Data center vacancy rates will reach an all-time low in 2010 as available space is absorbed and the credit crunch squeezes new construction projects, according to an analysis by commercial real estate specialist Grubb & Ellis.
The situation is becoming critical for companies with large requirements, according to Jim Kerrigan, the director of Grubb & Ellis’ National Data Center Group, who said he can currently identify only six options in the United States for data center users who need more than 7 megawatts of power or more than 50,000 square feet of contiguous space.
“The problem is that we have too many large tenants chasing that space,” said Kerrigan. He doesn’t quantify the supply/demand imbalance in terms of square footage, but says the looming shortage is as acute as he’s seen. Kerrigan is an industry veteran who has specialized in data center real estate since 1999, and been involved in millions of square feet of leases involving the industry’s leading players.
Kerrigan said several traditional data center hubs are facing acute shortages of space that can accommodate large users in a short time frame. “Northern Virginia has some issues because there’s major demand there,” said Kerrigan, nopting a recent series of large leases. “We still don’t know about the government requirements coming out of the stimulus package, which could have a big impact on supply. Santa Clara (Calif.) also has a big supply issue right now.”
Santa Clara Supply Squeeze?
Both DuPont Fabros Technology (DFT) and Terremark Worldwide (TMRK) have bought land in Santa Clara for larga data centers, but postponed construction to focus their investment in new facilities in the hot Virginia market. Space in Santa Clara is in demand because the city has cheaper power (about 7 cents per kilowatt hour) than many other areas. Santa Clara is served by Silicon Valley Power, while most surrounding towns have PG&E as their primary utility.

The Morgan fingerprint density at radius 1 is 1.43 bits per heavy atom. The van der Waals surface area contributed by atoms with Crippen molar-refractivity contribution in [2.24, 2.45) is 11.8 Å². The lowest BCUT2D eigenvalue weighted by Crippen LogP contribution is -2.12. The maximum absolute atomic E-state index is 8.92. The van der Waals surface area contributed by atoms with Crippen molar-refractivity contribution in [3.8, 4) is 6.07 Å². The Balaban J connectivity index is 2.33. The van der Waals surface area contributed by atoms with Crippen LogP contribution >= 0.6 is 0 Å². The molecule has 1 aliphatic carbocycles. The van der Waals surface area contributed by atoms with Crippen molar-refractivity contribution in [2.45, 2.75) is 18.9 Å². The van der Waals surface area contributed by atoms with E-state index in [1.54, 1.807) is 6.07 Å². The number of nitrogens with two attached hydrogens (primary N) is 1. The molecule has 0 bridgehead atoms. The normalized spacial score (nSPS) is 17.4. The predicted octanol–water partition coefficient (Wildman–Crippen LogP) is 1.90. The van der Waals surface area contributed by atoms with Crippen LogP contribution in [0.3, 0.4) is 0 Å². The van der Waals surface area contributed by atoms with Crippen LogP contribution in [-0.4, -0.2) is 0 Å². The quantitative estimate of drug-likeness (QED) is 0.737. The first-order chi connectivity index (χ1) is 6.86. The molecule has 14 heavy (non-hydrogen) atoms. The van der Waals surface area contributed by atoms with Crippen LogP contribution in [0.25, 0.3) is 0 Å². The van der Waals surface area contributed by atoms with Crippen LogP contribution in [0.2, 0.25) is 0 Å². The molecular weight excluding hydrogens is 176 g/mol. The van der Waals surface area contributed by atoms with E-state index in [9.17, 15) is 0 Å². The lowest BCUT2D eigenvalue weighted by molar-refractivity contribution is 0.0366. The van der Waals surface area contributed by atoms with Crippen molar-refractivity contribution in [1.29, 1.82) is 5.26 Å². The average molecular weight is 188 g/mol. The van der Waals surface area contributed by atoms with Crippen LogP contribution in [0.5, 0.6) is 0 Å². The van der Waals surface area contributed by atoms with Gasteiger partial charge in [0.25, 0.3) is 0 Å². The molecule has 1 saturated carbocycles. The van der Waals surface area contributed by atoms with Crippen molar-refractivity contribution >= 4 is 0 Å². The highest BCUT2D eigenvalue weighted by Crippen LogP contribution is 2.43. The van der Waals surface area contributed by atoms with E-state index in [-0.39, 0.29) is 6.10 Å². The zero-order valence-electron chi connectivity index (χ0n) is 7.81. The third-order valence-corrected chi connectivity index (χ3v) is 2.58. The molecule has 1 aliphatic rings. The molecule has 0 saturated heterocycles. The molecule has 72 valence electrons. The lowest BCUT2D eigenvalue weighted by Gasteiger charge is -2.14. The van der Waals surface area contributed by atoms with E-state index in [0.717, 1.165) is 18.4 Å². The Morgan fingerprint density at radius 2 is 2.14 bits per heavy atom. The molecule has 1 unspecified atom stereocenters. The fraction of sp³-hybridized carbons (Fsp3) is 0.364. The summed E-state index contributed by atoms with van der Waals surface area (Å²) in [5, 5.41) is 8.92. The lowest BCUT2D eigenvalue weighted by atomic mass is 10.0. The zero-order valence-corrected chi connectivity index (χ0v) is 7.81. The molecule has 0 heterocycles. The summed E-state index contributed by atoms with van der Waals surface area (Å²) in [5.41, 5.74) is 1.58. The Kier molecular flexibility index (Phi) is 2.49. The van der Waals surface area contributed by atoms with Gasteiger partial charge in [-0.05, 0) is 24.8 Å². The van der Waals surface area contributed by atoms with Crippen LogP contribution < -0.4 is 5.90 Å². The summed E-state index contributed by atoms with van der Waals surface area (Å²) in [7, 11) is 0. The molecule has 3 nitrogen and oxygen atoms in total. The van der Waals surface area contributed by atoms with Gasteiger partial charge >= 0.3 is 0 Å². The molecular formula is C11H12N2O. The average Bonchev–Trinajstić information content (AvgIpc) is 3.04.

As early as the fall of 2007, eroding conditions in the real estate market began to pinch data center construction (as we noted in our “Crunch Time” series in March of 2008). Lenders grew wary of data center projects, and speculative construction ground to a halt. While some developers continue to pursue build-to-suit projects, the “lease first, loan later” scenario means longer construction timetables.
Financing Impacts Time to Market
Kerrigan says that his assessment of supply doesn’t include projects that have yet to secure construction financing, as those facilities may have dificulty meeting timetables for some of the current tenant requirements.
In a market update for his clients, Kerrigan urged data center users to work ahead on data center requirements.
“It is imperative that users pay closer attention to ramping/expansion as they determine how much space/power that they will ultimately need,” writes Kerrigan. “There is likely to be an increase in demand from industries that are newer to data center space (digital television and healthcare companies) and from businesses currently housed in antiquated space. In addition, numerous financial institutions have entered the market for large disaster-recovery solutions throughout the country.”